Nightingale by Yedda Morrison

There are things
We live among ‘and to see them
Is to know ourselves’.

Occurrence, a part
Of an infinite series,

The sad marvels;

Of this was told
A tale of our wickedness.
It is not our wickedness.

‘You remember that old town we went to, and we sat in the
 ruined window, and we tried to imagine that we belonged to 
those times- It is dead and it is not dead, and you cannot 
imagine either its life or its death; the earth speaks and the salamander speaks, the Spring comes and only obscures it-’
from Of Being Numerous
-- George Oppen

We are occurrence, and we exist in an infinite series of bodies, of things. How we choose to acknowledge our place in this continuum, how we choose to inhabit and observe the cyclical nature of materiality, in many ways defines us. What strikes one immediately in Nightingale, is Meera Margaret Singh’s willingness to focus unapologetically on, and in fact celebrate, the material evidence of our mortality. This work takes nerve. It examines the undulating line between the living and the dead, the lived and the left, the body and the remnant. It takes as its subject something most of us turn the lights down low on, the measure and physical manifestation of time on and around our bodies.

In Memento, a looped video projected on the gallery wall, dark hairs move across the frame, animated. The bed sheets look dirty, off-white patterns on white, shadow, palimpsest, stains of the body, living or dead. The hairs reach, curl, and recoil. When the body is finished, it is hair that remains, given some strange after-life by wind, by water.

In another room, a large print of a burgundy colored carpet asks again “what remains?” “What defines us?” Handprints and shoe scuffs are clearly visible on the carpet’s surface. There is wear on the carpet, as on the body. In other, smaller images, the marks of hands and hands deeply marked, legs hashed in burgundy and blue veins, the edge of a white slip, shards of living. What is evidenced are the material remains of our physical existence, the shells, the houses, the casings.

There is a lush morbidity here, a horror shot through with transient beauty (is there any other kind of beauty?). Singh’s work affirms the crude material life of the body while elevating it to the realm of myth. And less Singh be accused of shooting through rose-colored glasses, let us be clear... yes, Singh uses her baroque aesthetic sensibility and deft manipulation of light to release the psychosocial influences of composition and color (the colors of devotion being mauve, burgundy, lavender, teal, gold, surely). But in doing so she does not shroud, romanticize or keep the body from us.

Rather, by placing her subjects in the devotional light of early painterly masterworks, Singh unearths a collective narrative of the physical, the material circumstances to which we all are bound. The precision of Singh’s craft, her technical skill and classical sense of color, gesture, and balance, elevates the urbanity of the body without sugar coating it. If photography is the art and mastery of light, Singh’s meditation on the aging body and the vestiges of the life it leads, is a celebration of what can be revealed and revered through the transformative powers of devotional light.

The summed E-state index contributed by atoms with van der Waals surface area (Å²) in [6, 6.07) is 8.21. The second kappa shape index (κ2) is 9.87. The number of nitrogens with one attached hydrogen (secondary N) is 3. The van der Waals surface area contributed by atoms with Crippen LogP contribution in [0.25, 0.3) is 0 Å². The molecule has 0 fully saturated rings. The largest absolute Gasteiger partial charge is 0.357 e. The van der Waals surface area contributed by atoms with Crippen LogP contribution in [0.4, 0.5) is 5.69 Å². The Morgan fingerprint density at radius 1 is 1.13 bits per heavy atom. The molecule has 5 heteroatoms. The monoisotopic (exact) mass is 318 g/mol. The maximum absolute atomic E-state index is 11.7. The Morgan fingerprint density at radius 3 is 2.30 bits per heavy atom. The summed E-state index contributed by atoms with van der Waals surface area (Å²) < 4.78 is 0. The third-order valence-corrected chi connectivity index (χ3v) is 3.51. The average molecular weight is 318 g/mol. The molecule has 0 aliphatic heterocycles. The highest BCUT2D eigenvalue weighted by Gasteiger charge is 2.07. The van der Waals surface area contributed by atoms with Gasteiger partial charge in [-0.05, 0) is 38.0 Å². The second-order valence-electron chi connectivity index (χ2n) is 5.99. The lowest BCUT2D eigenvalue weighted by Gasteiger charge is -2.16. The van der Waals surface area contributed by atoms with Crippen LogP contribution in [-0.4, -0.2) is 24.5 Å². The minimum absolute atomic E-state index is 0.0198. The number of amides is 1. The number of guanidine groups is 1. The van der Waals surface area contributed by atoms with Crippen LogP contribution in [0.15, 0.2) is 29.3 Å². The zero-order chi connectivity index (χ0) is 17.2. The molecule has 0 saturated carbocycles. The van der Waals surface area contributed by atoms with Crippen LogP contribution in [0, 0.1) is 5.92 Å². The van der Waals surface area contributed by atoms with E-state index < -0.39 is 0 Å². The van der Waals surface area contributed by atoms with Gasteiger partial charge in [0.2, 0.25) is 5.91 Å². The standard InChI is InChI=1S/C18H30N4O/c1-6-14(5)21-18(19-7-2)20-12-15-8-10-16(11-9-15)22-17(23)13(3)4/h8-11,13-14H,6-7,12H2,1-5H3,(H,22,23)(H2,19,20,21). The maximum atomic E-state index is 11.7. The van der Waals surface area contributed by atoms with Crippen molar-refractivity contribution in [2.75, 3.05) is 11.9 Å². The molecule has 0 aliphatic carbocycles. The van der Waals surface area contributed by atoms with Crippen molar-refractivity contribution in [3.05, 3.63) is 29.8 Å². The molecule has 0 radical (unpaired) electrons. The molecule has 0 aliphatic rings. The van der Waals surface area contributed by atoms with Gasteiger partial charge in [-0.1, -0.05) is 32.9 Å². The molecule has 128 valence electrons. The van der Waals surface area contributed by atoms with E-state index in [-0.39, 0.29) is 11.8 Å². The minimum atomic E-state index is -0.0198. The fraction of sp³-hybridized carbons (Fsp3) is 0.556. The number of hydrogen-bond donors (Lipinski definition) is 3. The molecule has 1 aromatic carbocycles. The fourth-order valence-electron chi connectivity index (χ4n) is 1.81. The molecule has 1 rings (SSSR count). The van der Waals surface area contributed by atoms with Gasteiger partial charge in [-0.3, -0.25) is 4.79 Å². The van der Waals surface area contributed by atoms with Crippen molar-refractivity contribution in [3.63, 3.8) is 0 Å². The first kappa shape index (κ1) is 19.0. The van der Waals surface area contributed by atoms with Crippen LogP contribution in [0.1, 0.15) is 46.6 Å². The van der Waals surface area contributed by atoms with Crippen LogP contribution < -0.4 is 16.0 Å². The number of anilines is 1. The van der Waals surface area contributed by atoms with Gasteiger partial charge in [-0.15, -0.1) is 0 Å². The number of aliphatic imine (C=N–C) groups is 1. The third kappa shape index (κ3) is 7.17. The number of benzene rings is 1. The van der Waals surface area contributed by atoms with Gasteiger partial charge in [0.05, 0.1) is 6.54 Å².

Throughout, Singh employs light as she employs the intensity of the child’s gaze. If the mother’s face is always beautiful to the child who is loved, then it is through the transformative gaze of the child that the mother’s loose flesh might become a wing, glorious in its symbolism and pure potential for flight. In this light, the act of looking is in fact an act of devotion; it has the power to reveal not the truth in beauty but the complicated beauty in material truths. In other words, it is devotional light that can banish the horror of the body, not through erasure, but through full disclosure.

But Nightingale is less a meditation on the artist’s mother than a keen and highly aestheticized engagement with the visual manifestation of the cycle of life, the mythological narratives of life and death and the taboo of bodily decomposition. Here, as we stand before her, the mother’s aging body becomes not only every woman’s body but also the universal body, succumbing, as it must to time and gravity. One sees clearly here the inevitability of our return to the materials from which we came, and one sees also the potential for grace in this inevitability.

--Yedda Morrison

Artist Statement
Meera Margaret Singh
“So the Nightingale pressed closer against the thorn, and the thorn touched her heart, and a fierce pang of pain shot through her. Bitter, bitter was the pain, and wilder and wilder grew her song, for she sang of the Love that is perfected by Death…”
-- Oscar Wilde, The Nightingale and the Rose

Meera Margaret Singh’s most recent work, Nightingale, is a series of still and moving images of her mother. Harking back to literary and artistic symbolism, the nightingale often appears as a metaphor for both love and loss. As the protagonist in a narrative of human fragility and tenacity, Singh’s mother symbolically embodies the twin impulses of living and dying. With Nightingale, Singh explores the inescapable reality of age and loss and the beauty made acute by this inevitability.